Summer is perfect for enjoying the outdoors and making memories with family and friends but keep in mind the possible dangers. Heat is one of the leading weather-related killers in the United States, resulting in hundreds of fatalities each year and even more heat-related illnesses.
Heat related illnesses include:
- Heat stroke
- Signs of heat stroke include high body temperature, hot red skin, fast strong pulse, headache, dizziness, nausea, confusion, or losing consciousness.
- If you notice these symptoms call 911 immediately, as heat stroke is a medical emergency. While waiting for medical professionals to arrive, move the person to a cooler place and work to lower their body temperature but do not give the affected person anything to drink.
- Heat exhaustion
- Signs of heat exhaustion include heavy sweating, cold pale skin, fast weak pulse, nausea, muscle cramps, tiredness or weakness, dizziness, headache, losing consciousness.
- If these indications are present, move to a cool place, loosen your clothes, put cool cloths on your body and sip water. Get medical help immediately if you are throwing up, symptoms have lasted longer than one hour, or your symptoms are getting worse.
- Heat cramps
- Signs of heat cramps include heavy sweating and muscle pain or spasms.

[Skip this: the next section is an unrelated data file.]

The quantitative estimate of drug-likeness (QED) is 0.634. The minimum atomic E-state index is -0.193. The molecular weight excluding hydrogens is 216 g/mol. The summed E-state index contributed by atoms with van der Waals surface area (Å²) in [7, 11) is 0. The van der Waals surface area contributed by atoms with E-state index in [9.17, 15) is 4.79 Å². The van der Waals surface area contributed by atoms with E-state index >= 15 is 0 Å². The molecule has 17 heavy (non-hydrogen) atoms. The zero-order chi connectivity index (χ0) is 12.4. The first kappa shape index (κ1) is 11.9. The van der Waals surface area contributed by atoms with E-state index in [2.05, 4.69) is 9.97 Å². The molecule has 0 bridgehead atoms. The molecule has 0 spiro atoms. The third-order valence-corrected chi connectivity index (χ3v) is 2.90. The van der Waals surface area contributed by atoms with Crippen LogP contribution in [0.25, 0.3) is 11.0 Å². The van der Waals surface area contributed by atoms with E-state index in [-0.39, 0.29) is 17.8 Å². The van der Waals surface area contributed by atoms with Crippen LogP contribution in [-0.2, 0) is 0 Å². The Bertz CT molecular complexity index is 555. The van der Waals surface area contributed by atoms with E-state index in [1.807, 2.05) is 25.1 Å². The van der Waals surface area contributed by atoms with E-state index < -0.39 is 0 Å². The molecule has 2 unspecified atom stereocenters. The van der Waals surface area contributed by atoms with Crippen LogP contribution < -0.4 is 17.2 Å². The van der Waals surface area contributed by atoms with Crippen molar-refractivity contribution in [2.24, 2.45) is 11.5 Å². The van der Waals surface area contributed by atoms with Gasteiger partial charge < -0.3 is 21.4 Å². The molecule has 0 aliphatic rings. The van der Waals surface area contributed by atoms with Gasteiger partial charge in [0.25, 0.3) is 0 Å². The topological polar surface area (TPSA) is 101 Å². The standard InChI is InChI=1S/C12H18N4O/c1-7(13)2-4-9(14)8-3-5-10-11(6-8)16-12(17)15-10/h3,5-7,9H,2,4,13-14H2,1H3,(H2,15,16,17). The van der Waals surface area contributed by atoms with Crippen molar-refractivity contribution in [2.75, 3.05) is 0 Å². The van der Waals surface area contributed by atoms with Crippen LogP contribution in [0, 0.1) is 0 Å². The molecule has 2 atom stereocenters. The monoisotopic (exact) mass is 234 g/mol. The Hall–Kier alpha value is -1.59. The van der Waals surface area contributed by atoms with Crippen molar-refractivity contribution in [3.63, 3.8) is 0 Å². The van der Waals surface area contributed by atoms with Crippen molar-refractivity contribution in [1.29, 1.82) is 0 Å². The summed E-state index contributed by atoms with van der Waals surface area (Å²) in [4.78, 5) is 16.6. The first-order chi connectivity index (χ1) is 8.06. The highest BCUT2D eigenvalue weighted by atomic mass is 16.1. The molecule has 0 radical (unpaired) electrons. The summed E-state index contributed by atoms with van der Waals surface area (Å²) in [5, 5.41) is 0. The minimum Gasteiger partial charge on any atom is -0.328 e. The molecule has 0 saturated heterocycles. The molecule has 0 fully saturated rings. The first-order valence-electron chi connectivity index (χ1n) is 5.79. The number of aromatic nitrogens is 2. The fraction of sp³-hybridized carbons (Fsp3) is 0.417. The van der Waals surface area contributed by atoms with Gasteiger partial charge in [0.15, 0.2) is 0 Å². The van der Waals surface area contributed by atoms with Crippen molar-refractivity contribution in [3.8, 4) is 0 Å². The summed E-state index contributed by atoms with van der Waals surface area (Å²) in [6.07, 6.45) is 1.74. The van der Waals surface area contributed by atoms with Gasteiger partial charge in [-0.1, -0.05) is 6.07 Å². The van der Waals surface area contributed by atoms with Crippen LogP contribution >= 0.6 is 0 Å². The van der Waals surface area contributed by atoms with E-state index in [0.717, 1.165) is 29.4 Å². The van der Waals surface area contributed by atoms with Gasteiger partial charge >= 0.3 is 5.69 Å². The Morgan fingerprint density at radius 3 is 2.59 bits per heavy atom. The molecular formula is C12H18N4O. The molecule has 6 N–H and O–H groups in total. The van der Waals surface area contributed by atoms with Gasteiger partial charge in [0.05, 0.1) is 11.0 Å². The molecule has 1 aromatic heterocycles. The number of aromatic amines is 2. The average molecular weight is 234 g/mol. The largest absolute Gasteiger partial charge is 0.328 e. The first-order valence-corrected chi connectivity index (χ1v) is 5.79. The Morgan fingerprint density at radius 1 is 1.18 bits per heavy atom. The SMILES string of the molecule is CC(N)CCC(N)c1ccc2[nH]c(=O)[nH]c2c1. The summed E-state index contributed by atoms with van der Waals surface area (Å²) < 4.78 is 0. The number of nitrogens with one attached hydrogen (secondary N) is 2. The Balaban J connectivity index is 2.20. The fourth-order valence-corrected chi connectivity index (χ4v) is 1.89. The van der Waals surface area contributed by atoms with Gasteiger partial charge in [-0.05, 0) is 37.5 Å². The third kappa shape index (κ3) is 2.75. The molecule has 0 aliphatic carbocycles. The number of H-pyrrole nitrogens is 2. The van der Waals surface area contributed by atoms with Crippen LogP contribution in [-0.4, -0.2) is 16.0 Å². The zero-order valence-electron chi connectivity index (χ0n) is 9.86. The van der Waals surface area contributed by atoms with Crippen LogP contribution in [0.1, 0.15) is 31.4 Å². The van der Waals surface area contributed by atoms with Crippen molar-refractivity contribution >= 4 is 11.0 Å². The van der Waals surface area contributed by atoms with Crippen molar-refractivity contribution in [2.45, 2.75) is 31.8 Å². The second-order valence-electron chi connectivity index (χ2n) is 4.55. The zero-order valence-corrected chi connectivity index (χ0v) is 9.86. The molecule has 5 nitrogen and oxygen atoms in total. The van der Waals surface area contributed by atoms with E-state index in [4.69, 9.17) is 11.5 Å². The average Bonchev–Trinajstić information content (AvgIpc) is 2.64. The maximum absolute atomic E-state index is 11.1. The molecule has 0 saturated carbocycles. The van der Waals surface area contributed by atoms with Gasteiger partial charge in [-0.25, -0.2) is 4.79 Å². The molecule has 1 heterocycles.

- If you are experiencing heat cramps stop physical activity and move to a cool place, drink water and wait for cramps to cease before resuming physical activity. Seek medical attention if cramps last longer than one hour, you have heart problems or are on a low sodium diet.
- Heat rash
- Signs of heat rash include red clusters of small blisters usually on the neck, chest, groin, or in elbow crease.
- If you are have a heat rash stay in a cool dry place, keep the rash dry and use powder to soothe the rash.
If you’re enjoying time outside follow these simple guidelines to stay safe.
- Drink water every 15 minutes, even if you’re not thirsty
- Wear a hat and light-colored clothing
- Find a shady place to rest when the sun becomes too harsh
- Avoid alcohol, caffeine and carbonated drinks which lead to dehydration
- Avoid strenuous physical activity in the hottest part of the day
- Check the weather forecast before you start your day. Be aware of both the temperature and the heat index.
- NEVER leave a person or pet in a parked car.
On particularly hot days opting to stay inside may be your best option.
Staying Cool in Your Home
- Installing weather-stripping on doors and windowsills will keep cool air in and hot air out.
- Using drapes, shades or awnings to cover any windows that receive morning or afternoon sun can reduce the heat entering your home by 80%.
- Ceiling fans should run counter-clockwise to force cool air down.
- Avoid using your oven. Using a slow cooker or tabletop grill can dramatically minimize heat.
Staying safe throughout the summer heat doesn’t have to put a damper on your plans, just be prepared and use common sense.